I can still remember so many fine things about our business in Royal Oak and the city itself. Across the street on the opposite corner stood Wayne Oakland Bank and on the corner of South Main and 3rd Streets (the opposite corner from our store) stood a similar-looking building. It was no longer a bank due to the ongoing Depression. The building didn’t stay vacant for long, however, as the city fathers felt Royal Oak needed a much bigger library than the present very small library. Thus, in the early 30s, the large building became Royal Oak’s two-story Library. What a joy it was for me to go just a few paces away with my library card and check out numerous books. I was in Royal Oak a lot during those early 30s. We resided in Detroit but sometimes my father would take me to work with him on Saturdays and some summer weekdays. On those memorable days, I would go to the back of our shoe store to visit with one of my favorite people – the shoe repair man. He had had his repair shop in the store when Mr. Kelly was the owner and continued on for several years thereafter, until he retired. He reminded me of Santa Claus with his long white beard and as I sat on a little bench, he’d converse with me as he worked away repairing shoes.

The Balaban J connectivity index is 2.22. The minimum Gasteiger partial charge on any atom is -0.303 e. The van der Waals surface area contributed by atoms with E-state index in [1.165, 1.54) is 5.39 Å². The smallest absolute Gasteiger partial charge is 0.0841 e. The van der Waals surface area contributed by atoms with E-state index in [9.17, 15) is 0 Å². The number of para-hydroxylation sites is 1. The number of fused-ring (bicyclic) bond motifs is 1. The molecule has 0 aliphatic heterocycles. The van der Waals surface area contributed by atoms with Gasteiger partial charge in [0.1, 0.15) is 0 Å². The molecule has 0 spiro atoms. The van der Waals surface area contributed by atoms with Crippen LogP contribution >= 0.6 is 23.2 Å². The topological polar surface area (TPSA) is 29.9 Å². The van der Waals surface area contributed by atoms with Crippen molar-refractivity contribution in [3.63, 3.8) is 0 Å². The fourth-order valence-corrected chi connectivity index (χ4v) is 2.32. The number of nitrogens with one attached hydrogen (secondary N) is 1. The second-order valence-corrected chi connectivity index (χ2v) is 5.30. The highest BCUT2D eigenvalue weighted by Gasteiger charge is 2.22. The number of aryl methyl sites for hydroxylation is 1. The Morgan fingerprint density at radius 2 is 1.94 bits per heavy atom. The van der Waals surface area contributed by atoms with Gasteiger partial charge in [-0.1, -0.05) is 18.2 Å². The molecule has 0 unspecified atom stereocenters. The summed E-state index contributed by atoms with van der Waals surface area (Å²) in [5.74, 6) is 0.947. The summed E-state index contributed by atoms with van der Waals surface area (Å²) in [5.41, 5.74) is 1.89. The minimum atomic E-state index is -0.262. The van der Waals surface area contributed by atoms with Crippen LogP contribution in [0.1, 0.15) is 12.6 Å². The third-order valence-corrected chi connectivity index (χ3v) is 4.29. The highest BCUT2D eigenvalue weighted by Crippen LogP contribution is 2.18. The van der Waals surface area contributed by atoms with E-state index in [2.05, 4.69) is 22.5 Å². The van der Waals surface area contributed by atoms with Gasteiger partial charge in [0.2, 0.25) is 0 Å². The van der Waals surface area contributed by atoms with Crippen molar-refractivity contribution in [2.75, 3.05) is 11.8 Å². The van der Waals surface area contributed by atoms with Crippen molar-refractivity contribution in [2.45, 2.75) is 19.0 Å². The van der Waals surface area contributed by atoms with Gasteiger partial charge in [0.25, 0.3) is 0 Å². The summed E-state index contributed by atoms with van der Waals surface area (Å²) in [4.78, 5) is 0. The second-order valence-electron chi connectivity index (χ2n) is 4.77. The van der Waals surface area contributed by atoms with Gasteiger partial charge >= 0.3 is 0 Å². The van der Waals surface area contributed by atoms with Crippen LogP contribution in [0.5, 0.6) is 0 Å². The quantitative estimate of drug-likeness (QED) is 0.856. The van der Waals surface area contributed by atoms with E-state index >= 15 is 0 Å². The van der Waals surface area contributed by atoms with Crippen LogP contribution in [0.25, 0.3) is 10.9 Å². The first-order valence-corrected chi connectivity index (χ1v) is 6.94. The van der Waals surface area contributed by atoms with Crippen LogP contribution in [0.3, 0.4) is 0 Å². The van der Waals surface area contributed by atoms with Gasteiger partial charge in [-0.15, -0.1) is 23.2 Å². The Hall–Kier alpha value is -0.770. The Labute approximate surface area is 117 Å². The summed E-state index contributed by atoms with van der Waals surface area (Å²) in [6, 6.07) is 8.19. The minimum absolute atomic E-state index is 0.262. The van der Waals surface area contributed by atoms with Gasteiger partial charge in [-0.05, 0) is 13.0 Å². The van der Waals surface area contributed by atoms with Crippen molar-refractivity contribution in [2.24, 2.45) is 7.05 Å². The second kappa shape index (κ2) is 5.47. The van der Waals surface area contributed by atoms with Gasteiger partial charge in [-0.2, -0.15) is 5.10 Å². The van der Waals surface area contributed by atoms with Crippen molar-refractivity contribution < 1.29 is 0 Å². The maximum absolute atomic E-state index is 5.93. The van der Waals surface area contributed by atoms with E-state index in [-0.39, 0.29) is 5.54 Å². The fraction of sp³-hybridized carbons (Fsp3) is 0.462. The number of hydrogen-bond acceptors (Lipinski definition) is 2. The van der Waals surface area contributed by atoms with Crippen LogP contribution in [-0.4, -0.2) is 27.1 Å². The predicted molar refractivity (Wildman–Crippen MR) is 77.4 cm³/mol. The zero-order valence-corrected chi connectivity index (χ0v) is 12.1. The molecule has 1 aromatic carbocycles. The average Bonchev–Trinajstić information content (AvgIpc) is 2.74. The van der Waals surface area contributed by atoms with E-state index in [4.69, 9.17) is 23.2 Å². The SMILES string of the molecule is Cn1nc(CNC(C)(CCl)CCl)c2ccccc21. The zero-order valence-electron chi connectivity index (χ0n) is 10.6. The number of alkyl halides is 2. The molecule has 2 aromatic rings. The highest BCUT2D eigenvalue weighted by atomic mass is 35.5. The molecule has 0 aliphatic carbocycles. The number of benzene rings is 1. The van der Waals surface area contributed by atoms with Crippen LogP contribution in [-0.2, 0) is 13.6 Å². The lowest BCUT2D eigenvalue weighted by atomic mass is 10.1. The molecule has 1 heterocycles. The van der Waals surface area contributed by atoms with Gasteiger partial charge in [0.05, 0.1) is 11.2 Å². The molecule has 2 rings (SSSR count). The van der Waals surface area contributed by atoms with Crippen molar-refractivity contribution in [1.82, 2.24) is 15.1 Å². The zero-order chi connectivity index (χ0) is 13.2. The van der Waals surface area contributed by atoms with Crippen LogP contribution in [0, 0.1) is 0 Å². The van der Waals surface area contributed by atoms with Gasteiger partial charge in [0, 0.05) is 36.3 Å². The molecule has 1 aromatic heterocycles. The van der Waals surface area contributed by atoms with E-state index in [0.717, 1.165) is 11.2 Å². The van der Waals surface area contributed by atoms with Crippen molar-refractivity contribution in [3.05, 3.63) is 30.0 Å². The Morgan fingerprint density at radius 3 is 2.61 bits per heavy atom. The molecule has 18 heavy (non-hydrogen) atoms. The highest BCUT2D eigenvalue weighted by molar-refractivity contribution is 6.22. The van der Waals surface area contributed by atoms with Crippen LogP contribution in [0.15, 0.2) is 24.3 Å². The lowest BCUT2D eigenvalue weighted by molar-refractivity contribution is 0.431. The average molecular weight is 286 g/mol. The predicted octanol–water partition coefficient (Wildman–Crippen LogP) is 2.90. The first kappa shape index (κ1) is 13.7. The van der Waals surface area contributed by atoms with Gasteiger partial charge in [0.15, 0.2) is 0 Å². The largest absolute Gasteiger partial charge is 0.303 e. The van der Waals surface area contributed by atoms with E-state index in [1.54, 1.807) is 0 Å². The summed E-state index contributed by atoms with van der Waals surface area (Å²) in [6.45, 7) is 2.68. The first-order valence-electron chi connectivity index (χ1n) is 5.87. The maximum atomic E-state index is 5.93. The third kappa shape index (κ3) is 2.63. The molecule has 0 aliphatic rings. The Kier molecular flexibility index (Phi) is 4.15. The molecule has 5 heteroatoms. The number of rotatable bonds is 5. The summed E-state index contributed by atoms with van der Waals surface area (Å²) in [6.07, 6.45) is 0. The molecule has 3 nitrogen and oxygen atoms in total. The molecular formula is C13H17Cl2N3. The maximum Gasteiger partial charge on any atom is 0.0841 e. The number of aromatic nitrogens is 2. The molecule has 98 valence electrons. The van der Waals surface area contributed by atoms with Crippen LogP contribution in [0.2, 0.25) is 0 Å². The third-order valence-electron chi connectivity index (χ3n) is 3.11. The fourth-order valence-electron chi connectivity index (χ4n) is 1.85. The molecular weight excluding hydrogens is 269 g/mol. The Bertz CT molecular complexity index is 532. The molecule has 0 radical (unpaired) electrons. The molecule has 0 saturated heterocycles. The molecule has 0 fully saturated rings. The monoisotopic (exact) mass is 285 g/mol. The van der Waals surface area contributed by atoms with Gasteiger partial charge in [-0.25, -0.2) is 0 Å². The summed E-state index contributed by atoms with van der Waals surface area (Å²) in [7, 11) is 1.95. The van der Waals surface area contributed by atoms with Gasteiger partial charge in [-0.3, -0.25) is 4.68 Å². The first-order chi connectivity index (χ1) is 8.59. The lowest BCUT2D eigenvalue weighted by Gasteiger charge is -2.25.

Across South Main Street from our store was a bakery called Hermann’s. It had yummy baked goods that would melt in your mouth. In those years, Royal Oak had several bakeries all known for their delicious goodies, but Herman’s was the nearest to our store. Because of this, I was able to have one of their famed jelly-doughnuts on occasion. I probably would have eaten more of those doughnuts had I’d been able to cross South Main to go over to Hermann’s, but at eleven and twelve years of age, my Father wouldn’t allow me to cross the very busy Main Street alone, even with the light.